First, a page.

That includes ALL major political figures, including the ones who aren’t generally favored. Saudi King Abdullah was just such an example of someone unfavorable. He publicly promoted (and allegedly funded) books like “Women Who Deserve To Go To Hell,” and others with content saying homosexuals should be stoned and thrown from mountaintops. 

On top of that, he had them distributed at British mosques. Abdullah has also been known for heavy promotion of torture. Understandably, the band wasn’t really that happy about playing for him, but rather than break a centuries old tradition, they chose a song they felt was very fitting. 

The Saudi King had no idea what was going on (fortunately), and merely visited with the Queen for a while and left. There is video of the whole thing, which can be viewed at the source


That’s 1.4 trillion times the US debt! Ryszard Gold made the calculation of the basic Death Star’s price based on the cost of current materials and space transport right here on Earth. He factored in the cost for material, air, and of course shipping and handling. 

Keep in mind that this is a very basic model of a Death Star; there is no GPS, radio, leather seating, crew quarters, drink holders, etc. These additional accessories would raise the price to $31 septillions. 

So what do you think; is it better to use that money to, I don’t know, fix the economic crisis, or will the investment be worth it.


Jake Lloyd played Anakin Skywalker in Star Wars almost 10 years ago, but apparently, the film left a lasting mark on his social life. He was constantly questioned about his role. 

Some people even made fun of him by saying that he had ruined the prequel. Lloyd says that this behavior persisted through high school and also college. Although he had fun during the shoot, he admits know that going back and looking at the movie feels “creepy.”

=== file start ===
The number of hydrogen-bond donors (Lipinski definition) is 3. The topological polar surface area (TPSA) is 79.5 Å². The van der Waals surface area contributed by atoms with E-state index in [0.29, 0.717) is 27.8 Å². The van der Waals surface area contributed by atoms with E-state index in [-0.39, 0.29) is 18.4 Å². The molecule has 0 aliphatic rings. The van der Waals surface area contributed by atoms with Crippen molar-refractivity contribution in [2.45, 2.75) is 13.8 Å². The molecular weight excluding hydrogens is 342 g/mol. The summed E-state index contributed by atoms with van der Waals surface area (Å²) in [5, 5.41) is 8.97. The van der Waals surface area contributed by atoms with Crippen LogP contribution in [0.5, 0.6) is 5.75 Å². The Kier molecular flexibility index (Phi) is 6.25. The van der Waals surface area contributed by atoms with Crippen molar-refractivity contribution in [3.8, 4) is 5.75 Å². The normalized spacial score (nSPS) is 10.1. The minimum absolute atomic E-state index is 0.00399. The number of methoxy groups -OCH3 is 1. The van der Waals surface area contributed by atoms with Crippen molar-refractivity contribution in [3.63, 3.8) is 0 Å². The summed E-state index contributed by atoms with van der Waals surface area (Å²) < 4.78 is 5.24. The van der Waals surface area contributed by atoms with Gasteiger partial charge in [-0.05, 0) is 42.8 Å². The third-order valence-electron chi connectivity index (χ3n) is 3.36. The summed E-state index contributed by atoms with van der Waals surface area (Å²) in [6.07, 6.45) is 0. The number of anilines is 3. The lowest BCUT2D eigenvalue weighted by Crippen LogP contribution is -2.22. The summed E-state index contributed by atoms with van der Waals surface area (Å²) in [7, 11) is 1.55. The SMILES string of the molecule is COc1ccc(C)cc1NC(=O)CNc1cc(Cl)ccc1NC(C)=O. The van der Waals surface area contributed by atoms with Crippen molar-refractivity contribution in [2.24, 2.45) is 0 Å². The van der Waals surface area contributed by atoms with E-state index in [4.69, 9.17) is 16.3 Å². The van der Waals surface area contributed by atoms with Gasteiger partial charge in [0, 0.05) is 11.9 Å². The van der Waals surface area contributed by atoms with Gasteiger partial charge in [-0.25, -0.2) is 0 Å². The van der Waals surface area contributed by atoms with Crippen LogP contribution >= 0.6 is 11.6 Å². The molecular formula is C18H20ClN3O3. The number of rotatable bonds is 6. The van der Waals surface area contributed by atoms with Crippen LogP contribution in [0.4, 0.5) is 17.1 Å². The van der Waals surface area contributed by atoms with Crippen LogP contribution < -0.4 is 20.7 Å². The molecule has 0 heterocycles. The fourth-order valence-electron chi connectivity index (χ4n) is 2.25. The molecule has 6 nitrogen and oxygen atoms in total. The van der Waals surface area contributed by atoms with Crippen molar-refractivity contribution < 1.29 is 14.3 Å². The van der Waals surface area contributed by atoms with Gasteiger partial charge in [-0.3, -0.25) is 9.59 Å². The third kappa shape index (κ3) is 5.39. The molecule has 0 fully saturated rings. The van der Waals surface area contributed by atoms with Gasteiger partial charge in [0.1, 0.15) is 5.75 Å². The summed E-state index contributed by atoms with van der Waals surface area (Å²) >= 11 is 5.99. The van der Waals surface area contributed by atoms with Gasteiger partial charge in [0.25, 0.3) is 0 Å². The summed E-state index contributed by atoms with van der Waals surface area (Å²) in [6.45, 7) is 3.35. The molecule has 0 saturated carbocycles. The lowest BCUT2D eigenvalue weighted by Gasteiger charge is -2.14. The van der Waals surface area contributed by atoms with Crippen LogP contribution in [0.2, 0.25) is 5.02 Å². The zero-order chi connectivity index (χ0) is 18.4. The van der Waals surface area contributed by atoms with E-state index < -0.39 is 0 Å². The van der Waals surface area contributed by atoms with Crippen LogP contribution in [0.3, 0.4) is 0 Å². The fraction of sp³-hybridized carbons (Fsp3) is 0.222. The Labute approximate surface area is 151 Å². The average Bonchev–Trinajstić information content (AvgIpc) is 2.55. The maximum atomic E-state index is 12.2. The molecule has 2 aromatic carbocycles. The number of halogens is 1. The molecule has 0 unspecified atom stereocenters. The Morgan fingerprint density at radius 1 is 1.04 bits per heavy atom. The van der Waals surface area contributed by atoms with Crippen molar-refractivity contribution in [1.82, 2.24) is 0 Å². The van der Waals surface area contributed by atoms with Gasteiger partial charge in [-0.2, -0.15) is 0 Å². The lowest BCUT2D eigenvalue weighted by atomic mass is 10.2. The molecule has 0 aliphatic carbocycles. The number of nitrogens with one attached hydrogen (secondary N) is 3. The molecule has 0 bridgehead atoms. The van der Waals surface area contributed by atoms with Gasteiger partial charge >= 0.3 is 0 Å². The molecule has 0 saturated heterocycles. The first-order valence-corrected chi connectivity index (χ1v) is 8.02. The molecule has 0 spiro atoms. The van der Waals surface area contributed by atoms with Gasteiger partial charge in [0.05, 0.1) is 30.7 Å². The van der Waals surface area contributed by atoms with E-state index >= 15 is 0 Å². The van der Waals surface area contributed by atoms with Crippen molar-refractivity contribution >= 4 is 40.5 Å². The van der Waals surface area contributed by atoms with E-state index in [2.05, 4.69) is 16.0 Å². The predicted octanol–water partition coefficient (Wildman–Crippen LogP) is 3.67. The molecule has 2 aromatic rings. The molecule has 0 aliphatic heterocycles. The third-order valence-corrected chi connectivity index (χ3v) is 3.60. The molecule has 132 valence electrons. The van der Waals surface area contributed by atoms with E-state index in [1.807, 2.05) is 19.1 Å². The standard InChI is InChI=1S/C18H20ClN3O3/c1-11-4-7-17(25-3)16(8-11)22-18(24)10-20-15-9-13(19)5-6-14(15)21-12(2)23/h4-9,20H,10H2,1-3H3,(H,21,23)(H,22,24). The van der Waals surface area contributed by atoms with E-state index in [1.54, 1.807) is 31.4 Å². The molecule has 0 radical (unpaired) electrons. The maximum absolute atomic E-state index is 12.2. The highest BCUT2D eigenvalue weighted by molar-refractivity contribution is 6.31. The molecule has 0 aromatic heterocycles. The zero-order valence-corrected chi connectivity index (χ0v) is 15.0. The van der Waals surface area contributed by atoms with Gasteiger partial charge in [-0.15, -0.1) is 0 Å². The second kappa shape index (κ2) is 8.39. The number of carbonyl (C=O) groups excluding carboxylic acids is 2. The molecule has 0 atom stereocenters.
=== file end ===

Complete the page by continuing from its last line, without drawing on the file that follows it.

He’s now making his way through film school, and the movie royalties aren’t doing as much to help him as you would expect. He hopes that after college he can, in his own words, “work.” Well Jake, may the force be with you. 


 As communication becomes more and more reliant on the Internet and social sites, issues of privacy and related problems also become more common. These issues can lead to harassment and a form of online bullying. In the case of Star Wars Kid, as he is often called on the often Internet, the video posted caused him to drop out of school and enter into a psychiatric ward for depression.

The video itself shows Ghyslain Raza, Star Wars Kid, spinning around in a circle with an imaginary light saber. The video went viral and Raza felt harassed and part of a widespread form of bullying. Raza and his parents sued several families whose children posted the video. They reached a monetary settlement with the other families.

A little older now, in his 20s, Ghyslain Raza, already familiar with the legal process from the legal proceedings over the video, is working to become a lawyer. While online bullying has led to suicide in some situations, in the case or Raza, he has overcome the bullying, and used his experience to form his career.